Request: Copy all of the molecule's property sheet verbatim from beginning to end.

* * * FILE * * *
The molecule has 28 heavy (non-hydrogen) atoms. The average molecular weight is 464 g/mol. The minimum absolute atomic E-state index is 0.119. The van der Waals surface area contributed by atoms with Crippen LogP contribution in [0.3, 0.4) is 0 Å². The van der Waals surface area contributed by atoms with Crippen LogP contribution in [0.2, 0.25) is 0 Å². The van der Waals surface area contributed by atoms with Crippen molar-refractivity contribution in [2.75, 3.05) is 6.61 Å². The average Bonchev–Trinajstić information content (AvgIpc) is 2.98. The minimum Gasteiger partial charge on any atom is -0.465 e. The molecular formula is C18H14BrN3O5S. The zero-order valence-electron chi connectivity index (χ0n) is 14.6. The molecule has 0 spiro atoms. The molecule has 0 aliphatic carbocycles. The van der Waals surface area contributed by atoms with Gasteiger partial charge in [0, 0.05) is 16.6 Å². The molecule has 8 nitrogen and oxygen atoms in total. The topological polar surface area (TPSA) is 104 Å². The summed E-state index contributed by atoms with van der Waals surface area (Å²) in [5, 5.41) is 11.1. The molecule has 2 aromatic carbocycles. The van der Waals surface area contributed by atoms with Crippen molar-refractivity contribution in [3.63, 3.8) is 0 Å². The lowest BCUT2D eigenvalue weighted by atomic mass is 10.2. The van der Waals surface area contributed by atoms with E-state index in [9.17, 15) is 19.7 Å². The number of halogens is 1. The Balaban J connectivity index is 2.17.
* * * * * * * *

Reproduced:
The molecule has 28 heavy (non-hydrogen) atoms. The average molecular weight is 464 g/mol. The minimum absolute atomic E-state index is 0.119. The van der Waals surface area contributed by atoms with Crippen LogP contribution in [0.3, 0.4) is 0 Å². The van der Waals surface area contributed by atoms with Crippen LogP contribution in [0.2, 0.25) is 0 Å². The van der Waals surface area contributed by atoms with Crippen molar-refractivity contribution in [2.75, 3.05) is 6.61 Å². The average Bonchev–Trinajstić information content (AvgIpc) is 2.98. The minimum Gasteiger partial charge on any atom is -0.465 e. The molecular formula is C18H14BrN3O5S. The zero-order valence-electron chi connectivity index (χ0n) is 14.6. The molecule has 0 spiro atoms. The molecule has 0 aliphatic carbocycles. The van der Waals surface area contributed by atoms with Gasteiger partial charge in [0, 0.05) is 16.6 Å². The molecule has 8 nitrogen and oxygen atoms in total. The topological polar surface area (TPSA) is 104 Å². The summed E-state index contributed by atoms with van der Waals surface area (Å²) in [5, 5.41) is 11.1. The molecule has 2 aromatic carbocycles. The van der Waals surface area contributed by atoms with Crippen molar-refractivity contribution in [3.63, 3.8) is 0 Å². The lowest BCUT2D eigenvalue weighted by atomic mass is 10.2. The van der Waals surface area contributed by atoms with E-state index in [9.17, 15) is 19.7 Å². The number of halogens is 1. The Balaban J connectivity index is 2.17.